author
1Instructables239,168Views24CommentsJoined May 7th, 2008

Tell us about yourself!

Complete Your Profile

Achievements

10K+ Views Earned a bronze medal
  • Remove and Replace the Bezel on Your Rolex Submariner.

    Thats a good trick. Much less likely to have to look up an Instructible for “how to clean blood off my Rolex”. Sorry if i hadnt responded to some comments. These emails were going to spam for a while and i just noticed.

    View Instructable »
  • mcgary911 commented on bluesky's instructable Fix a Dyson Vacuum Hose5 months ago
    Fix a Dyson Vacuum Hose

    Thanks for this. I was on the right track, but that grey thing is a beotch to remove. Your heat idea helped a ton. As some others mentioned, I went the heat guy route. It still wasn't easy, but I got it out. We'll see how the glue holds. If the crazy glue doesn't do it, I'll break out the high temp hot glue gun.

    View Instructable »
  • mcgary911 made the instructable Resin Penny Floor Project!7 months ago
    Resin Penny Floor Project!

    Well, something close to it. I did the top of the bar I built in my mancave. It turned out great, but to ensure a great outcome, there's a lot more involved. Some things that are mega important are prep, proper mixing and proper temperature for a proper curing. If these aren't just right, you can end up with soft\sticky spots and you pretty much only get 1 shot @ this. If my bartop went sideways, I could pry it off and start over. That's tougher to do with a floor. Mixing. Follow your manufacture's ration to a T. Use a graduated mixing bucket to get it perfect. Pour the epoxy first as it's a lot thicker than the hardener. My mix was 50/50 so that made it much easier for me. Mix it thoroughly. Hand mixing may not do. I used a paint mixer (little red turbo looking silicone thing) that I ...

    see more »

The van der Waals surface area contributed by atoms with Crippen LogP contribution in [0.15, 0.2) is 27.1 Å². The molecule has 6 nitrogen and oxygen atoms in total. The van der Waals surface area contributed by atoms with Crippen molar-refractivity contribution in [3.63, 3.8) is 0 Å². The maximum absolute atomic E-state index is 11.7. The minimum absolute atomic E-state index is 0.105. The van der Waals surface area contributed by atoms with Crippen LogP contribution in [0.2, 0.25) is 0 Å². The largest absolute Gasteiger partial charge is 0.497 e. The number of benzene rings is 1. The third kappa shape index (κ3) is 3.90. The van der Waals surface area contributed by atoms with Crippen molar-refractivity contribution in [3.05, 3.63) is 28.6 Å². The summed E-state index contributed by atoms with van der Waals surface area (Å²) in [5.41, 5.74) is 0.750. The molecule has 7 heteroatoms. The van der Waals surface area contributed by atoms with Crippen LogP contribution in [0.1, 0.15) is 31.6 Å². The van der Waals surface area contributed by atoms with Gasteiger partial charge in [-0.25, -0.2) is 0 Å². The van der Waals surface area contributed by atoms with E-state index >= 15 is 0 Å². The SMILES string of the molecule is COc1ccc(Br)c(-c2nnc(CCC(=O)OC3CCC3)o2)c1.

Well, something close to it. I did the top of the bar I built in my mancave. It turned out great, but to ensure a great outcome, there's a lot more involved. Some things that are mega important are prep, proper mixing and proper temperature for a proper curing. If these aren't just right, you can end up with soft\sticky spots and you pretty much only get 1 shot @ this. If my bartop went sideways, I could pry it off and start over. That's tougher to do with a floor. Mixing. Follow your manufacture's ration to a T. Use a graduated mixing bucket to get it perfect. Pour the epoxy first as it's a lot thicker than the hardener. My mix was 50/50 so that made it much easier for me. Mix it thoroughly. Hand mixing may not do. I used a paint mixer (little red turbo looking silicone thing) that I attached to my cordless drill. I mixed for 5 minutes, pausing in the middle to scrape the sides of the bucket. When pouring, you'll have some residual resin on the sides and bottom of the bucket. You'll be tempted to scrape out every last drop. Don't. It's likely not mixed as well as it needs to be and could cause sticky spots. Order enough resin, too much is a ton better than too little. After you pour, you only have maybe 1/2 an hour to continue with the next batch. The sooner the better. My resin started curing after 10 minutes. I had a buddy mixing batch #2 so I could pour uninterrupted. You CAN create a dam. I used some 1x2 pine ferring strips. Make sure you pick straight ones. I wrapped them in some 4mm painters poly so the resin woudln't stick. It worked great. For a round cutout like my beer tap, I used 3" aluminum tape. Temperature is vital for a proper cure. My resin called for at least 85 degrees F. I used a space heater up there to maintain that temp for 3 days. Keep in mind doing a floor will be trickier, especially on a slab as it'll have a LOT more thermal mass. You'll have to start heating it up way in advance to get it warm enough. I'd use one of those cheap infrared temp gauges to ensure it's not too cold before the pour. Get a heat gun to ensure you don't have bubbles. It may not look it, but when you hit it with the heat gun (quick pass is all it takes), you'll be surprised how much clearer it gets when those bubbles you didn't see vanish. Keep an eye for other bubbles forming (bigger ones). Once you start curing, you can't hit the bubbles any more. Again that was 10 minuets for me. Some prefer a propane torch. I tried both and went with the heat gun. With the torch i was afraid I'd melt the poly on my dams. Clean up any mess that got on your floor or walls with some acetone. Once it's cured, it's scrape city, so make sure you get it all the easy way. I got almost all of it. While mine was touchable after 12 hours and usable (mostly cured) after 3 days, I gave it longer. The maker said it won't be fully cured for a month. Coasters until then.Finally, DO A TEST POUR! I did a test pour on a 1x1 piece of plywood prepped exactly like my bartop. I learned a LOT by doing that. Account for the test pour when you order your resin. I was scared as hell when I poured, but a lot less so due to my experience with the test piece. As for durability? It's gonna scratch. A floor, moreso. All it takes is some dirt or sand on someone's feet, dog claws, etc and it'll leave marks. It's possible to polish, but if not done properly the buffer can scorch the resin, so be careful (did you throw away your test piece?) or hire someone experienced. As for pennies, my 11 by about just under 3' bar used about 9000 of them. What a PAIN that was to glue down 1 @ a time. It doesn't make sense for a floor, but for my bartop I added some easter eggs; a wheat penny or 2 (US), some foreign coins and even an old vintage token from a times square peep show. I wanted some pennies a little crusty, so I soaked them in some muriatic acid for a day. It gave them a very nice patina. Just ensure you neutralize them with a lot of clean water and some vinegar before you glue them down. I used 3 gallons of resin to cover the area with 1/8" of resin. I had just enough. Whew. I'll try to answer any other questions. I'm very happy with the results. So much so, when I redo the vanity in the mancave's bathroom I'm thinking of doing a penny top counter.